Finno-Ugric Republics and Their State Languages: Balancing Powers in Constitutional Order

Research output: Contribution to journalArticleScientificpeer-review

Abstract

Most of Russia’s national republics established titular and Russian as co-official state languages in their constitutions of the early 1990s. There is no consensus on the reasons and consequences of this act, whether it should be seen as a mere symbolic gesture, a measure to ensure a language revival, an instrument in political debate or an ethnic institution. From an institutional and comparative perspective, this study explores the constitutional systems of the Finno-Ugric republics and demonstrates that across the republics, the official status of the state languages was among the few references to ethnicity built into their constitutions. However, only in the case of language requirements for the top officials, its inclusion could be interpreted as an attempt at instrumentally using ethnicity for political ends. Otherwise, constitutional recognition of the state languages should be rather understood as an element of institutionalized ethnicity that remains a potential resource for political mobilization. This latter circumstance might clarify why federal authorities could see an obstacle for their Russian nation-building agenda in the official status of languages.
Original languageEnglish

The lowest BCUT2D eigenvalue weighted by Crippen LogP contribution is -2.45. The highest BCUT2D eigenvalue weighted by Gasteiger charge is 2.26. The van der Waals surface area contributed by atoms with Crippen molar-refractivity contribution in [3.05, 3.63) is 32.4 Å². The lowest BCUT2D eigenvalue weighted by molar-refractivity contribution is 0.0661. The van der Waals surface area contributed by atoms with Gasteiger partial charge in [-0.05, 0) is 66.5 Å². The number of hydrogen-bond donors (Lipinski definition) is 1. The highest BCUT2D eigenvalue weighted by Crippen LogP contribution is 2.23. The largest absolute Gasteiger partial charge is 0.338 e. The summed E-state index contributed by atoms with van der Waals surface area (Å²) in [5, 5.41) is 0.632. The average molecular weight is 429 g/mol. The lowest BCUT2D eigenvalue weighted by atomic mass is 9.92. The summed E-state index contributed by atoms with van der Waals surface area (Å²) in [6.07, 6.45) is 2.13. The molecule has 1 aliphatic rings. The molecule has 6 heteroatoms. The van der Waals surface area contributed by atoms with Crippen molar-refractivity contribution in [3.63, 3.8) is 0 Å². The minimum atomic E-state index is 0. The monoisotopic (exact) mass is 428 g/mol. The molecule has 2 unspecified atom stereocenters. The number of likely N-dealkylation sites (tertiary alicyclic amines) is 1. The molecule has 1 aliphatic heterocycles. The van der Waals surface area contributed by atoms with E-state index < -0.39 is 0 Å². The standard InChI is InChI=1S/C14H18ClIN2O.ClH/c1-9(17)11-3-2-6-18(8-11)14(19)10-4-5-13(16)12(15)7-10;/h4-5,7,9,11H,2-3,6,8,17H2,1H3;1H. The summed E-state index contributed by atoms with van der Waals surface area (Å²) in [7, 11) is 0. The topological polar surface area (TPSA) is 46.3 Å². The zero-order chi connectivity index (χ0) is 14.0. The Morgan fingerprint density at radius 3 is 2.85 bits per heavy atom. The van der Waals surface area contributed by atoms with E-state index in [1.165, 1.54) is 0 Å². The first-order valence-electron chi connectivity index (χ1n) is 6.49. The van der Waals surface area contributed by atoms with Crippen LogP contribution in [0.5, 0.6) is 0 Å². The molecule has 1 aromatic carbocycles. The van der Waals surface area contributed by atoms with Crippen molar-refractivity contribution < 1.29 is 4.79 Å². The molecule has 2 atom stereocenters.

JournalSuomalais-Ugrilaisen Seuran Aikakauskirja
Volume94
Pages (from-to)337-381
Number of pages45
ISSN0355-0214
DOIs
Publication statusPublished - 2013
MoE publication typeA1 Journal article-refereed

Fields of Science

  • 513 Law
  • state languages
  • constitutional order
  • 517 Political science
  • Russia
  • Finno-Ugric republics
  • balance of powers

Cite this

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title = "Finno-Ugric Republics and Their State Languages: Balancing Powers in Constitutional Order",
abstract = "Most of Russia’s national republics established titular and Russian as co-official state languages in their constitutions of the early 1990s. There is no consensus on the reasons and consequences of this act, whether it should be seen as a mere symbolic gesture, a measure to ensure a language revival, an instrument in political debate or an ethnic institution. From an institutional and comparative perspective, this study explores the constitutional systems of the Finno-Ugric republics and demonstrates that across the republics, the official status of the state languages was among the few references to ethnicity built into their constitutions. However, only in the case of language requirements for the top officials, its inclusion could be interpreted as an attempt at instrumentally using ethnicity for political ends. Otherwise, constitutional recognition of the state languages should be rather understood as an element of institutionalized ethnicity that remains a potential resource for political mobilization. This latter circumstance might clarify why federal authorities could see an obstacle for their Russian nation-building agenda in the official status of languages.",
keywords = "513 Law, state languages, constitutional order, 517 Political science, Russia, Finno-Ugric republics, balance of powers",
author = "Konsta Zamyatin",